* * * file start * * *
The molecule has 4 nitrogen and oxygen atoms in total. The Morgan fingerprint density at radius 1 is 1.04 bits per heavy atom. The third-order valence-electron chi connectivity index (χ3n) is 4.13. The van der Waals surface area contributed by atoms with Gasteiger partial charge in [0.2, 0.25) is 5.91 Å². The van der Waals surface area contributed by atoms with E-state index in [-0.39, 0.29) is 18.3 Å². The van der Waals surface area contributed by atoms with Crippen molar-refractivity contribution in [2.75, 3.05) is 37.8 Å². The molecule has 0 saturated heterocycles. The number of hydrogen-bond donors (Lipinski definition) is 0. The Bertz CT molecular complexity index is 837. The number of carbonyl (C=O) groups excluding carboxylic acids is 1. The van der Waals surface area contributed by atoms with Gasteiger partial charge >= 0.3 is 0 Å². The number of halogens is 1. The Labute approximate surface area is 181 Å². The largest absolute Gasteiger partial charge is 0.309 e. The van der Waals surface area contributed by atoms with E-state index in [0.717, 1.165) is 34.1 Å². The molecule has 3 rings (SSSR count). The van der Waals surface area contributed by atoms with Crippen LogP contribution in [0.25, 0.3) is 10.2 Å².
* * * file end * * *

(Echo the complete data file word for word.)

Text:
The molecule has 4 nitrogen and oxygen atoms in total. The Morgan fingerprint density at radius 1 is 1.04 bits per heavy atom. The third-order valence-electron chi connectivity index (χ3n) is 4.13. The van der Waals surface area contributed by atoms with Gasteiger partial charge in [0.2, 0.25) is 5.91 Å². The van der Waals surface area contributed by atoms with E-state index in [-0.39, 0.29) is 18.3 Å². The van der Waals surface area contributed by atoms with Crippen molar-refractivity contribution in [2.75, 3.05) is 37.8 Å². The molecule has 0 saturated heterocycles. The number of hydrogen-bond donors (Lipinski definition) is 0. The Bertz CT molecular complexity index is 837. The number of carbonyl (C=O) groups excluding carboxylic acids is 1. The van der Waals surface area contributed by atoms with Gasteiger partial charge >= 0.3 is 0 Å². The number of halogens is 1. The Labute approximate surface area is 181 Å². The largest absolute Gasteiger partial charge is 0.309 e. The van der Waals surface area contributed by atoms with E-state index in [0.717, 1.165) is 34.1 Å². The molecule has 3 rings (SSSR count). The van der Waals surface area contributed by atoms with Crippen LogP contribution in [0.25, 0.3) is 10.2 Å².